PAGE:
This past week I spent my final week of summer holidays in the beautiful town of Terrecenville with my family. The weather for the week was looking nasty as Hurricane Bertha was suppose to pass off shore and send buckets of rain our way and wind. The first few days of the trip were suppose to be sunny and calm so I took full advantage and was on the hunt for something to photograph.
The main subject for this trip was a small group of Caspian terns that show up each year between in August but only stay until the first part of Sept. To my knowledge and from lack of reports in the bird community this is probably the only place on the island that you can get up close looks at this species as they are uncommon. To my disappointment I was unable to locate even one in the first two days. To be honest I wasn't having much luck with anything and with the weather getting closer it was looking like a very unproductive trip. The only decent image in the two days was a single Downy Woodpecker which was nice because I've never photographed one before.
On the evening of our third day thunder clouds had moved in but left a pocket of clear sky for the sun to set in. I decided to try my luck and head down to the "Meadow" and see if any terns had shown up. Sure enough one was there. Gliding along the shoreline looking for food. I made a slow approach in my CR-V to the waters edge..got out my gear and the scene was set...dramatic background clouds, golden hour light and target bird.
For the first half hour there were only 2 Caspien terns fishing along the shoreline. They would only search about a 40 yard radius up one end of the shore and then back down again. I was parked right in the middle of this 40 yards so as they passed I would capture as many frames as I could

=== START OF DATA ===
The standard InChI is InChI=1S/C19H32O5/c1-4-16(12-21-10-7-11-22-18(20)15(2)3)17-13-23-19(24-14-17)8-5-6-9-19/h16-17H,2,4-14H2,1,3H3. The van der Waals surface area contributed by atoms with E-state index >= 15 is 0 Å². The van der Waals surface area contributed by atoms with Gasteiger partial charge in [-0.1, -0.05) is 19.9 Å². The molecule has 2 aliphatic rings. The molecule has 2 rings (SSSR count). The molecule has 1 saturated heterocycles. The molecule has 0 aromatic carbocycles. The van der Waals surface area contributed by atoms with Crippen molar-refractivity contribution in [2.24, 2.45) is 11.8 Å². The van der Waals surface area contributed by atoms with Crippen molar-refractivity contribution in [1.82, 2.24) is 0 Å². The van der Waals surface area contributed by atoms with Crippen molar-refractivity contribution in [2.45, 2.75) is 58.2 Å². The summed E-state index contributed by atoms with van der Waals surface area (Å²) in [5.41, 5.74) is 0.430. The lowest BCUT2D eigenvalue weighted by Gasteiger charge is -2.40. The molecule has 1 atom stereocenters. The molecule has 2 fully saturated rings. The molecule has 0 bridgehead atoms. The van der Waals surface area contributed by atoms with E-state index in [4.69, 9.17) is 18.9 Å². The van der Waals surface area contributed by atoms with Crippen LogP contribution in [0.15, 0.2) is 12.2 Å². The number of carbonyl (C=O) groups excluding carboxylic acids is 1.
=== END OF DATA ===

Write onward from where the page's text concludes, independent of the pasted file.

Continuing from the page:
Once a fish was spotted they would hover over it for about 5 secs then tuck their wings in
and plunge into the water.
This all happens very fast so it wasn't easy keeping them in the frame while they plunged. As you can probably tell the above sequence was from various attempts.
Occasionally they would be successful and rise from the water with a tasty treat
One of the biggest challenges I had in photographing them during their dives was the change in exposure...from blue sky to background hills to water...if I kept my exposure as it was when the sky was the background it would be unexposed when they dropped out of the sky and the background was the hills or the water. So as they dropped from the sky I would lower my shutter speed just slightly to properly expose the scene. Which allowed me to capture images like this one
About half way through my session I had made my way out of the vehicle and was sitting on the ground with my back against my rear tire. On occasion the terns would take a short rest on the shore providing opportunities for a few portrait shots.
The sun was slowly fading away and it was becoming to difficult to get enough shutter speed to freeze the birds motion. Before the sun was completely gone I captured a few quick shots of my location. The first image shows what was happening behind me and on the right side of the image was the shoreline the terns were fishing along.
The next image was shot 2 seconds later and just to the left of the above image. This is the town of Terrenceville with the moon just above.
By the end of the session I had a total of 7 terns fishing along the shore and providing some amazing photo ops. It was the perfect evening.